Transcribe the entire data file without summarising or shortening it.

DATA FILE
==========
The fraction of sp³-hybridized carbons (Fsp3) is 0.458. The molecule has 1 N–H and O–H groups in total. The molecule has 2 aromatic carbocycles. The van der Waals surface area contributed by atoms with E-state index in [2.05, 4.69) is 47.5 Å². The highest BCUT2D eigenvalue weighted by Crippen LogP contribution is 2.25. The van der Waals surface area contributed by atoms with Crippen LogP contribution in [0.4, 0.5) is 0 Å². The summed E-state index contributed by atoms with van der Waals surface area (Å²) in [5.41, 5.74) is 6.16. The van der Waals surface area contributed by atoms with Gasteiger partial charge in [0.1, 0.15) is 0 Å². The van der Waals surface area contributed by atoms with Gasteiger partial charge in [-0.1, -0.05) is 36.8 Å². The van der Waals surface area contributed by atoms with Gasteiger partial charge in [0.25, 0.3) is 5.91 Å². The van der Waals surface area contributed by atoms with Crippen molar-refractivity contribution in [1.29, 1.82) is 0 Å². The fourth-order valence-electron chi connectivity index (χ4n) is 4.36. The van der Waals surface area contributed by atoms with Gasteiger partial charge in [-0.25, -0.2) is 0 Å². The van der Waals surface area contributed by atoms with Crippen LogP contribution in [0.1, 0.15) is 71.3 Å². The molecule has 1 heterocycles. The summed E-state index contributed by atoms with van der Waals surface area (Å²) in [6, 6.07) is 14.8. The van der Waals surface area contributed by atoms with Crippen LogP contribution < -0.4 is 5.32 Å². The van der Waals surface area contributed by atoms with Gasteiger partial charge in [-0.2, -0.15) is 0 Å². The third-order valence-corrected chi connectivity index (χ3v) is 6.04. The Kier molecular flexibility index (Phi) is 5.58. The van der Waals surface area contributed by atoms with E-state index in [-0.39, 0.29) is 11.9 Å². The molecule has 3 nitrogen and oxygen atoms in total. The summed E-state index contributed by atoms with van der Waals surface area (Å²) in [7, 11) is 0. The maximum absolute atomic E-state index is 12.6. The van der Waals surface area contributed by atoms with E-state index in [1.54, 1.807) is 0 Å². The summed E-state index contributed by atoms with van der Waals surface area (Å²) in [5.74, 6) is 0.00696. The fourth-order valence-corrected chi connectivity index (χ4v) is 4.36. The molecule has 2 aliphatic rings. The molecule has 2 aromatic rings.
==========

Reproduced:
The fraction of sp³-hybridized carbons (Fsp3) is 0.458. The molecule has 1 N–H and O–H groups in total. The molecule has 2 aromatic carbocycles. The van der Waals surface area contributed by atoms with E-state index in [2.05, 4.69) is 47.5 Å². The highest BCUT2D eigenvalue weighted by Crippen LogP contribution is 2.25. The van der Waals surface area contributed by atoms with Crippen LogP contribution in [0.4, 0.5) is 0 Å². The summed E-state index contributed by atoms with van der Waals surface area (Å²) in [5.41, 5.74) is 6.16. The van der Waals surface area contributed by atoms with Gasteiger partial charge in [0.1, 0.15) is 0 Å². The van der Waals surface area contributed by atoms with Gasteiger partial charge in [-0.1, -0.05) is 36.8 Å². The van der Waals surface area contributed by atoms with Gasteiger partial charge in [0.25, 0.3) is 5.91 Å². The van der Waals surface area contributed by atoms with Crippen molar-refractivity contribution in [1.29, 1.82) is 0 Å². The fourth-order valence-electron chi connectivity index (χ4n) is 4.36. The van der Waals surface area contributed by atoms with Gasteiger partial charge in [-0.25, -0.2) is 0 Å². The van der Waals surface area contributed by atoms with Crippen LogP contribution in [0.1, 0.15) is 71.3 Å². The molecule has 1 heterocycles. The summed E-state index contributed by atoms with van der Waals surface area (Å²) in [6, 6.07) is 14.8. The van der Waals surface area contributed by atoms with Crippen LogP contribution < -0.4 is 5.32 Å². The van der Waals surface area contributed by atoms with Gasteiger partial charge in [-0.2, -0.15) is 0 Å². The third-order valence-corrected chi connectivity index (χ3v) is 6.04. The Kier molecular flexibility index (Phi) is 5.58. The van der Waals surface area contributed by atoms with E-state index in [-0.39, 0.29) is 11.9 Å². The molecule has 3 nitrogen and oxygen atoms in total. The summed E-state index contributed by atoms with van der Waals surface area (Å²) in [7, 11) is 0. The maximum absolute atomic E-state index is 12.6. The van der Waals surface area contributed by atoms with E-state index in [1.54, 1.807) is 0 Å². The summed E-state index contributed by atoms with van der Waals surface area (Å²) in [5.74, 6) is 0.00696. The fourth-order valence-corrected chi connectivity index (χ4v) is 4.36. The molecule has 2 aliphatic rings. The molecule has 2 aromatic rings.